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USGS Geology in the Parks

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Lava flow trail side trip:

Take a closer look at a monster vesicle

Really huge vesicle along the Bonito Lava Flow trail
The surface of this vesicle has broken so that you can see through to the other side.

Walk just around the corner from stop 1 and you'll see a really huge vesicle! While lava is still very hot and fluid, gas bubbles form and work their way toward the lava surface. If you look at an active lava flow you can watch bubbles rise to the surface, then POP! with a spray of molten droplets as gas escapes from the flow.

Often the surface of the lava flow cools and hardens first, forming a crust with still-flowing lava beneath it. In this case, gas rises but is trapped beneath the crusty roof. As more and more bubbles are trapped by the roof, they grow together to form a really big bubble like the one you see here.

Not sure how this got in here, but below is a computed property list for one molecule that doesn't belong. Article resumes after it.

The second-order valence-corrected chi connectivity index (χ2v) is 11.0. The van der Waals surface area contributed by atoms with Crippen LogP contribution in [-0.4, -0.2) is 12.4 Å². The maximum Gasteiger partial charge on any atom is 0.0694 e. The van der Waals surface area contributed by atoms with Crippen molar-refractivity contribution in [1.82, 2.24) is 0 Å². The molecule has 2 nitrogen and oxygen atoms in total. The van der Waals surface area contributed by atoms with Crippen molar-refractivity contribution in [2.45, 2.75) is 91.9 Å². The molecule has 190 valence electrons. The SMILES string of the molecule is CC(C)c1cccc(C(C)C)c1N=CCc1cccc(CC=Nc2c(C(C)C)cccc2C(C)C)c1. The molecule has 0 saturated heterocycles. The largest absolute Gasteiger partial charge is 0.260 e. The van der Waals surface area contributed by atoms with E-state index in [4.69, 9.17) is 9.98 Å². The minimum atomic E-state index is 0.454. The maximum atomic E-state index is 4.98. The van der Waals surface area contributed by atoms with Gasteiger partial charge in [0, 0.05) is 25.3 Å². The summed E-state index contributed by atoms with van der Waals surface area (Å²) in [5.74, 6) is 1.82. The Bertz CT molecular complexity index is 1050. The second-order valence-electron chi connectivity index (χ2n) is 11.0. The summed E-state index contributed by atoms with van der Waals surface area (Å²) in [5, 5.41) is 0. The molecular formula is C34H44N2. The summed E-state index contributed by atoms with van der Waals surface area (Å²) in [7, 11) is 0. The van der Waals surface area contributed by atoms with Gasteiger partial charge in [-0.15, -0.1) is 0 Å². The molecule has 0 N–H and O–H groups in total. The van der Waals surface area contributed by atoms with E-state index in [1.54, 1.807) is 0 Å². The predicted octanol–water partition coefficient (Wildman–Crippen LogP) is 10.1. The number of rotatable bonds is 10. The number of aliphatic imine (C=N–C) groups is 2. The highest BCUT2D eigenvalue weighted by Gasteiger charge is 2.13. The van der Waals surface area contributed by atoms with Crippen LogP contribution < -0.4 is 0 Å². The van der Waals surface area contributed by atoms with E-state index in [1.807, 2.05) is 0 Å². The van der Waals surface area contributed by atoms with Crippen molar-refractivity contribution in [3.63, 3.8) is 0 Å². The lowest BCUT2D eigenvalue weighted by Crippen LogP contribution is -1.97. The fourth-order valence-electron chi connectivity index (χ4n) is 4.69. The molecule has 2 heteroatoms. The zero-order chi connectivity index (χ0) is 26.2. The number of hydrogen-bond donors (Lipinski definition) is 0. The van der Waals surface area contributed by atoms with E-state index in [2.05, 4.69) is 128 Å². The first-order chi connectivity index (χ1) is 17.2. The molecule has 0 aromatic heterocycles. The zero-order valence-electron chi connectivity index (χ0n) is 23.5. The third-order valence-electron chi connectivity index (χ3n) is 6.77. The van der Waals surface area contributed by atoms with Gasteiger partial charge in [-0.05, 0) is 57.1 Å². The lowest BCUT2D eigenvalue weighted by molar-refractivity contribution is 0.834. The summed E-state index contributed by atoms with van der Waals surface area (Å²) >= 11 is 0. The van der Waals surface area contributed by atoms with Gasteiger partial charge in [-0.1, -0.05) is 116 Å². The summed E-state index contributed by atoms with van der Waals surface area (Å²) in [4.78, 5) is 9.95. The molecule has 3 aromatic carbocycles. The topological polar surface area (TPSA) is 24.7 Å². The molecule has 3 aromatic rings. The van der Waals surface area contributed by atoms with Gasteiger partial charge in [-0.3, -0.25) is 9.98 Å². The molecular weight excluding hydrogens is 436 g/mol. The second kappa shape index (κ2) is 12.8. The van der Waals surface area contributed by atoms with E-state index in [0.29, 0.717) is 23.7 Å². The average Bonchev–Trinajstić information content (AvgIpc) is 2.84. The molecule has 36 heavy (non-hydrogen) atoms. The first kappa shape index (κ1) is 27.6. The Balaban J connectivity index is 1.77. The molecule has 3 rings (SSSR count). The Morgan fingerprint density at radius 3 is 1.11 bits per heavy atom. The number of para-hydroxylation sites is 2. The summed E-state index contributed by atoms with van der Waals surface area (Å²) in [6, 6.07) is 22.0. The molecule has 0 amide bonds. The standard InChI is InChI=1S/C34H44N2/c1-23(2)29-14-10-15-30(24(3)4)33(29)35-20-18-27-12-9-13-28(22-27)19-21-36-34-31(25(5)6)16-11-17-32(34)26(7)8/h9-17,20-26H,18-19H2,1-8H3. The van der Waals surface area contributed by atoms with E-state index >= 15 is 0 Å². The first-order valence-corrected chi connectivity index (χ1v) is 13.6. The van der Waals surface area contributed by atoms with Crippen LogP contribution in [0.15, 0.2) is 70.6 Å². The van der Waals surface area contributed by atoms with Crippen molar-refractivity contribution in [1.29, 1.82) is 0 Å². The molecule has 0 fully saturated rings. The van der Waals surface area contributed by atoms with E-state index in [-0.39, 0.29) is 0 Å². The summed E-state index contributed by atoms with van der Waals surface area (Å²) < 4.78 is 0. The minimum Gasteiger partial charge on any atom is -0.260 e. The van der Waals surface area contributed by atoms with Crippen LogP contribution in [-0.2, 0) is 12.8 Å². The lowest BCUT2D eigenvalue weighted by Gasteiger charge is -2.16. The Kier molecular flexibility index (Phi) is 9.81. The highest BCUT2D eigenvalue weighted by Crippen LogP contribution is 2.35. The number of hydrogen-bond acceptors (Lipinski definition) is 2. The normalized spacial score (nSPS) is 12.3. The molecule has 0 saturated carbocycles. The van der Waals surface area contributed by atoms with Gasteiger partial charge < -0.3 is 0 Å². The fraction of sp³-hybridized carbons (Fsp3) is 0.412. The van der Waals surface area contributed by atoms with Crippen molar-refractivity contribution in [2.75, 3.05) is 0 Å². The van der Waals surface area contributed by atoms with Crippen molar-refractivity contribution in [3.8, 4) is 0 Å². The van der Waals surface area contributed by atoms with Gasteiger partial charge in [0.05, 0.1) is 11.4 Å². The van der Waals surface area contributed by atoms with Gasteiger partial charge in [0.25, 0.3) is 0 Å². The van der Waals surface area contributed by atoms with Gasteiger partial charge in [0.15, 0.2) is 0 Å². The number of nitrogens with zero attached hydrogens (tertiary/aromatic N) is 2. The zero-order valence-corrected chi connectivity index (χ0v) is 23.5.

Compare this mega-vesicle at Sunset Crater with the one forming just beneath the roof of this lava tube in Hawaii. Even though the lava has long-since hardened at Sunset Crater, you can easily see that the processes forming these two bubbles are very similar.

Step up to take a closer look at the roofs in these photos you'll see something that looks like stalactites found in limestone caves. These solidifies lava drips provide another reminder that the trail you are walking on was once a 1000°C-plus molten lava flow.

Mega-vesicle seen from the Bonito Lava Flow trail.
This image shows the thin, crusty roof above a lava tube. Click here to view Pu`u`O`o, an active cinder cone.
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